What should a company do if it has done, or is on the verge of doing business in Libya? This is not a rare question here in Houston, the self-proclaimed “Energy Capitol of the World.” Many energy companies were faced with this issue beginning in March and continuing through to the present date. While there are perhaps Foreign Corrupt Practices Act (FCPA) issues regarding US entities which conducted business with the Libyan Sovereign Wealth Fund, another potential FCPA issue caught my eye recently. The said issue was published in the July 6, 2011 edition of the Wall Street Journal (WSJ) by reporters Christopher Rhoads and Neneda Salvaterra entitled, “Prolonged Libya War Puts Defected Diplomats in Limbo”.
The article discussed some of the travails of Libyan diplomats who either resigned their positions in the Libyan government or have defected since the conflict arose in the country earlier this year. The article reports that some have acted to support the rebels. So I began to wonder, can a person be a Foreign Governmental Official when the persons they are assisting, the Libyan rebels, are not recognized as the national government of a country.
Even if a government is under economic sanctions by almost every country in the world that does not necessarily mean that it is not the government of that country. However, as pointed out in the WSJ article, many of the former Libyan diplomats are carrying on activities which would seem to be governmental in nature. Here in the United States, former diplomats are helping to unfreeze certain Libyan assets and are working on asylum cases for Libyan citizens. Some diplomats are working to obtain diplomatic recognition for rebels, while others are still actively working at the United Nations.
Also what about the oil refineries which are in rebel control? If they were assets of the Libyan National Oil Company before the revolt do they remain State Owned Enterprises, or “instrumentalities thereof” under the FCPA? What about the rebels who may be negotiating to sell some of the oil to finance the revolt, are they foreign governmental employees? So once again, inspired by the FCPA Professor, we pose these questions in light of the two federal district court opinions, from earlier this spring, on whether a State Owned Enterprise is covered by the FCPA? Initially we will review the courts’ opinions to see if they provide any guidance.
a. Lindsey Manufacturing
The court in Lindsey Manufacturing pointed to various characteristics of foreign government ‘instrumentalities’ that would provide coverage under the FCPA. The court listed five non-exclusive factors:
• The entity provides a service to its citizens, in many cases to all the inhabitants of the country.
• The key officers and directors of the entity are government officials or are appointed by government officials.
• The entity is financed, at least in large measure, through governmental appropriations or through revenues obtained as a result of government-mandated taxes, licenses, fees or royalties, such as entrance fees to a national park.
• The entity is vested with and exercises exclusive or controlling power to administer its designated functions.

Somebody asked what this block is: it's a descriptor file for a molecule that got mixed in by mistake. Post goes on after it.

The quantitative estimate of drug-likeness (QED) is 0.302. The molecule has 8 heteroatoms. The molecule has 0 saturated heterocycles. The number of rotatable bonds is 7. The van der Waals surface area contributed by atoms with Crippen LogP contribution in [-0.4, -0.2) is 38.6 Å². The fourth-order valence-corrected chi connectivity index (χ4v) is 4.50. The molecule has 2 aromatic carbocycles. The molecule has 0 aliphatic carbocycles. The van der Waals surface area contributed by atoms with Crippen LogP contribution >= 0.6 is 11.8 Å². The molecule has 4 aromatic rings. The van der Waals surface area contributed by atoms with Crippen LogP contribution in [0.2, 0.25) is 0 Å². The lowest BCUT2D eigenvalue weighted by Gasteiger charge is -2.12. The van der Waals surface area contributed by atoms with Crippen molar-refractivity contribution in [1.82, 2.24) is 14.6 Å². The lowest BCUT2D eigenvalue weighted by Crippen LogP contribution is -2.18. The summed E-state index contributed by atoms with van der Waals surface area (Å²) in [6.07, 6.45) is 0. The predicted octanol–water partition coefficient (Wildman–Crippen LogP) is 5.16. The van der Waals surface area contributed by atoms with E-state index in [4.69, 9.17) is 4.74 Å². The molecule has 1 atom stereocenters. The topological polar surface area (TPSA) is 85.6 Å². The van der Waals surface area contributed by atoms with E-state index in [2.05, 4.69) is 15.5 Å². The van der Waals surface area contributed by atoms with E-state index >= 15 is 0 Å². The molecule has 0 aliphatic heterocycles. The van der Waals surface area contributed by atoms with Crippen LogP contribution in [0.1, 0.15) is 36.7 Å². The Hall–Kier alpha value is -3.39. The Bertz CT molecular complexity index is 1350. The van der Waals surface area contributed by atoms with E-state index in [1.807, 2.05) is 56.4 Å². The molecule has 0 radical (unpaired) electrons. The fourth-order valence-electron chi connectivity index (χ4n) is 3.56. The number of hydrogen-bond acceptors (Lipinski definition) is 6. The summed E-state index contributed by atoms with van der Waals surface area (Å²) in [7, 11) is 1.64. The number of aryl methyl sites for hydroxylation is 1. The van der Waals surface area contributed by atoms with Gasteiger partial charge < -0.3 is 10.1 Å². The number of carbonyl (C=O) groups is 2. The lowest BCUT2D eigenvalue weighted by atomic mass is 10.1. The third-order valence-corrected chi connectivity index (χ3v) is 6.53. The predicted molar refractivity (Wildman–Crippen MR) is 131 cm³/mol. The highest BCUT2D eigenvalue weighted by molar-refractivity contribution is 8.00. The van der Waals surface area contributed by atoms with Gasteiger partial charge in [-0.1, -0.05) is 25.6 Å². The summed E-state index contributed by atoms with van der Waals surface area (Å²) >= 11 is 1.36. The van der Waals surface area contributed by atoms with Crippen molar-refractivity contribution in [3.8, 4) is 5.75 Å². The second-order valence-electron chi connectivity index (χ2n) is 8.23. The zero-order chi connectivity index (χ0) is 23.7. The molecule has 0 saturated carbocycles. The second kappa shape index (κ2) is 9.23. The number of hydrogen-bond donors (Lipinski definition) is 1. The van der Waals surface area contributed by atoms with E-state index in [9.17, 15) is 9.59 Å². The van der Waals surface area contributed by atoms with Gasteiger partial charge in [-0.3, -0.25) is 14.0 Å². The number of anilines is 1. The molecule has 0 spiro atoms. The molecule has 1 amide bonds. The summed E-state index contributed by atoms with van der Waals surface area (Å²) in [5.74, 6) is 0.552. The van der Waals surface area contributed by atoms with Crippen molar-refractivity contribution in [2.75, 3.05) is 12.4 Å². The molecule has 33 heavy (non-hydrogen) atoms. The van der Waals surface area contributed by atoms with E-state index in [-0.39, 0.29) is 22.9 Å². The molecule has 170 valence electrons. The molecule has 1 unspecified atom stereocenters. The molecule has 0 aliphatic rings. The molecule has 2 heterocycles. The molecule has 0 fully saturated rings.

• The entity is widely perceived and understood to be performing official functions.
In Lindsey Manufacturing the foreign governmental entity at issue was the Mexican national electric company CFE. The trial court found that the entity had all of the characteristics listed in the five non-exclusive factors. It was created as a public entity; its governing Board consisted of high ranking government officials; CFE described itself as a government agency and it performed a function that the Mexican government itself said was a government function, the delivery of electricity.
In the Carson case, the court denied the “foreign official” challenge ruling that “the question of whether state-owned companies qualify as instrumentalities under the FCPA is a question of fact.” The court cited the following factual inquiries to determine whether a business entity constitutes a “government instrumentality” including:
(1) The foreign state’s characterization of the entity and its employees;
(2) The foreign state’s degree of control over the entity;
(3) The purpose of the entity’s activities;
(4) The entity’s obligations and privileges under the foreign state’s law, including whether the entity exercises exclusive or controlling power to administer its designated functions;
(5) The circumstances surrounding the entity’s creation; and
(6) The foreign state’s extent of ownership of the entity, including the level of financial support by the state (e.g., subsidies, special tax treatment, and loans).
The Court specifically noted that the factors were non-exclusive and no single factor is dispositive. Later, in its opinion, the court added additional guidance with the following, “Admittedly, a mere monetary investment in a business by the government may not be sufficient to transform the entity into a government instrumentality. But when a monetary investment is combined with additional factors that objectively indicate that the entity is being used as an instrumentality to carry out governmental objectives that business entity would qualify as a governmental instrumentality.” Lastly, as it is a factual inquiry, the question will go to the jury.
It would certainly appear that the Libyan rebels business interests do not fit either definition as set out above. However, it may be that the rebels are simply now the operators of the Libyan National Oil Company. So unlike the FCPA Professor, and Socrates, I do not know the answer, all I have is questions, questions and more questions…
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© Thomas R. Fox, 2011